- How to: SSH into your webhost using cPanel credentials through Linux Console
- SSH to WebHost using public/private SSH keys login generated by cPanel
- Howto: Generate SSH Keys on your local computer and use with the Server
- System, Network & Disk management Linux commands you should know to manage your web server
- Common directory and file management commands in Linux
- User and Group Management in Linux – System Administration & Advanced Concepts
- Understand File and Directory Permissions in Linux – Concept and Viewing
- Change File and Directory Permissions in Linux – Terminal Commands
Last time we talked about Groups and Users in a standard Linux system. Now comes one of the practical implementation of Group and User concept, ie, File and Directory permissions in Linux. There is a lot we can do with files and directories, and if the permission is not set properly, then either your application can fail to run, or your files will become vulnerable to security threats. So, it is not only important to understand the concepts of File & Directory Permissions, rather, is mandatory if you want to successfully administrate a Linux system.
Please note that this tutorial assumes, you have the understanding of Group & User concepts. If not, then we recommend reading this tutorial to get you started. The examples here also uses concepts of paths. So please read about common directory and file related commands if you are not familiar with paths.
#0: Basic Concepts:
Everything in Linux is a file. It includes normal files, links, directories and all other possibilities. Now, every file should have its own permission sets. The permission bits written within a file, tells the Linux system, which users should be able to perform specific operations on a file.
While talking about operations, it differs for different file types, specifically for normal files and directories. So, let us see first, what operations we can perform on specific types of files.
#0.1: Operations to Perform:
Before we proceed, let us quickly discuss the three types of operations first. All of these operations are represented either using symbols or octal numbers (we are coming to this shortly). These operations are mainly: read, write and execute. The outcome of these operations are quite understandable from their name itself, but in practice though, it differs a bit. We shall see them next.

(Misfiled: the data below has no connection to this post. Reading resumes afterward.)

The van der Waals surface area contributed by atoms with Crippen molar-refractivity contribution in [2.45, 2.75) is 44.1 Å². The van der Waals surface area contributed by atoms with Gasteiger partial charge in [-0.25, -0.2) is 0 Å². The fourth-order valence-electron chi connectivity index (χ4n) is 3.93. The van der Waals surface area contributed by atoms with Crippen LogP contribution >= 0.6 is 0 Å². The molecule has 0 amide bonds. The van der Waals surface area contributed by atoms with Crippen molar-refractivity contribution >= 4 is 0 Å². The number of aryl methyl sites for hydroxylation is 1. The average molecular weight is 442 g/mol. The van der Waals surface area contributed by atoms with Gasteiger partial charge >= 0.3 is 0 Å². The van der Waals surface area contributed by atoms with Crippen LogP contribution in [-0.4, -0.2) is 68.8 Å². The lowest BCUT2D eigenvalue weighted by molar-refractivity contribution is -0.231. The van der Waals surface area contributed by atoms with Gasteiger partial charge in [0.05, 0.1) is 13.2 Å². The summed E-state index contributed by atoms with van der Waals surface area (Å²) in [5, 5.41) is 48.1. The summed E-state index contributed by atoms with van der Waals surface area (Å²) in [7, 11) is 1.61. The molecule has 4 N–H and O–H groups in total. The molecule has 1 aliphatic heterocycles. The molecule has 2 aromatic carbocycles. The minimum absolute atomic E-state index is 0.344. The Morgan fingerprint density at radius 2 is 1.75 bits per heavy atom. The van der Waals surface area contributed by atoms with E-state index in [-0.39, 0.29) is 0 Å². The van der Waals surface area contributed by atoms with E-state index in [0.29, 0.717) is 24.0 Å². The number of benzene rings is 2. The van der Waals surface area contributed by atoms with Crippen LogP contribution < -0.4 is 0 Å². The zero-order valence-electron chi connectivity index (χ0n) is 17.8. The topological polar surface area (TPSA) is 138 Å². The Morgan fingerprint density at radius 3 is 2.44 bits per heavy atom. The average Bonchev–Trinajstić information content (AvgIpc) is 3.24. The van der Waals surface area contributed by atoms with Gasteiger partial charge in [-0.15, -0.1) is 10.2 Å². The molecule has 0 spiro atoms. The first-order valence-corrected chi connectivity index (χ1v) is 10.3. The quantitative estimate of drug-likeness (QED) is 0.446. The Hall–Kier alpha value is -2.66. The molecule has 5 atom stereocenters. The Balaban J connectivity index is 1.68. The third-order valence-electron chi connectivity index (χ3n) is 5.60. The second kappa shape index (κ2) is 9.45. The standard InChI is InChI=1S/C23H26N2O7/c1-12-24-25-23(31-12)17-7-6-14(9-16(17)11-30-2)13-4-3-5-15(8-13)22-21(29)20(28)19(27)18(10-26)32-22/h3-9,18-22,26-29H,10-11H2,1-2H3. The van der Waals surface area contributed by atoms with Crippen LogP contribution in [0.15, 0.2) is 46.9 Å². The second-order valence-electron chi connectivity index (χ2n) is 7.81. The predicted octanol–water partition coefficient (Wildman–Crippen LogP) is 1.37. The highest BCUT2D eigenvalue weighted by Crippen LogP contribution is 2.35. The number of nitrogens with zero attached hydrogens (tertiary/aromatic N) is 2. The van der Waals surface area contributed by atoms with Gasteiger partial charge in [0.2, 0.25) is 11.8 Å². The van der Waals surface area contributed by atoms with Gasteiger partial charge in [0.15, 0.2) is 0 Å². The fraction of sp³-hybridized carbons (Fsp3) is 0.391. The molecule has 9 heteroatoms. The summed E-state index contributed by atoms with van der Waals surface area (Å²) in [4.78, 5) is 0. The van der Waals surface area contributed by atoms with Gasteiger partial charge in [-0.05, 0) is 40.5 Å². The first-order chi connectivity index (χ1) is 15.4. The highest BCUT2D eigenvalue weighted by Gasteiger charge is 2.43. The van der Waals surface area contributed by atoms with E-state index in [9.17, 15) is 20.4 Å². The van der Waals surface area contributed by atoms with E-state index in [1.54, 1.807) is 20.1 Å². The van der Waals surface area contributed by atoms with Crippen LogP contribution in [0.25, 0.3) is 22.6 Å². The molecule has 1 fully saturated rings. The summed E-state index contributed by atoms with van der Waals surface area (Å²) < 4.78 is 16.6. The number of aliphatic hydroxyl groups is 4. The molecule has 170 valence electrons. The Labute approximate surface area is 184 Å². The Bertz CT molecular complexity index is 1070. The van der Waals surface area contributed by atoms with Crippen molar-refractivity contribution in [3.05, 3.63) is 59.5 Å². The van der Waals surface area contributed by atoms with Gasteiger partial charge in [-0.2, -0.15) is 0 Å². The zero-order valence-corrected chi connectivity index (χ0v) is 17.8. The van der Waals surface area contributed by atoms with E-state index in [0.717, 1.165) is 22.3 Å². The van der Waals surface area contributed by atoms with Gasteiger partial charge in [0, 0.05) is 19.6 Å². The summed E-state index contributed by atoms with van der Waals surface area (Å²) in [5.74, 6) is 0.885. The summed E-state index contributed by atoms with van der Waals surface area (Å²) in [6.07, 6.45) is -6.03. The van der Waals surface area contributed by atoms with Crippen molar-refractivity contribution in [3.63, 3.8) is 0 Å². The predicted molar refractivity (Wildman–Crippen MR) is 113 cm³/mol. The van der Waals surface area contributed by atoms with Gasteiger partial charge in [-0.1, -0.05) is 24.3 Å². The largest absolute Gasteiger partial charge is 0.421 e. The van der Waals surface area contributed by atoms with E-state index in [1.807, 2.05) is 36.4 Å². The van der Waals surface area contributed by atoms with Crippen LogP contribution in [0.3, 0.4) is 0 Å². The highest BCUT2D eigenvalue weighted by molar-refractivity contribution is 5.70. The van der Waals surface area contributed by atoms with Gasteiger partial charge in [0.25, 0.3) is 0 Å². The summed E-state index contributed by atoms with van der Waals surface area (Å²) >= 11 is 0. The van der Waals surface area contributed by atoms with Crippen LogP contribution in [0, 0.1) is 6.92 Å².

List of Permissions based on Operation:
|Affected users can Read the file.
|Affected users can list the files within the directory.
|Affected users can modify the file.
|Affected users can create, rename or delete files inside the directory and modify the directory’s attributes.So, if a file has Write bit set, then we can only edit that file, but we will be able to rename or delete it, only if the parent directory has write permission.
|The file can be executed by the affected users. For example a script or an application file.
|Affected users can enter the directory and access files and directories inside.Note that, a directory must have both Read and Execute permission in order to let proper access to all the files inside it. With just execute permission, the affected users can access the directory, but can not list files within it.
|None of the above operations can be performed by the affected users.
So, we see that, on every file (be it a normal file or a directory), we can perform three types of operations. Obviously, the next question which comes to mind is, who can perform these operations. Let us see…
#0.2: Understanding Ownerships:
Every file (again, including directories) is owned by a specific User and a specific Group. All other users (not even falling under the specified group) are referred as “Other”. So, permissions are set separately for these three.
- User: The user to which the file belongs. Usually the user who creates the file, becomes its owner.
- Group: The group to which the file belongs. Usually, the primary group of the owner (user) becomes the owner group of the file.
- Other: Every other users who is neither the owner nor a member of the owning group are referred as other.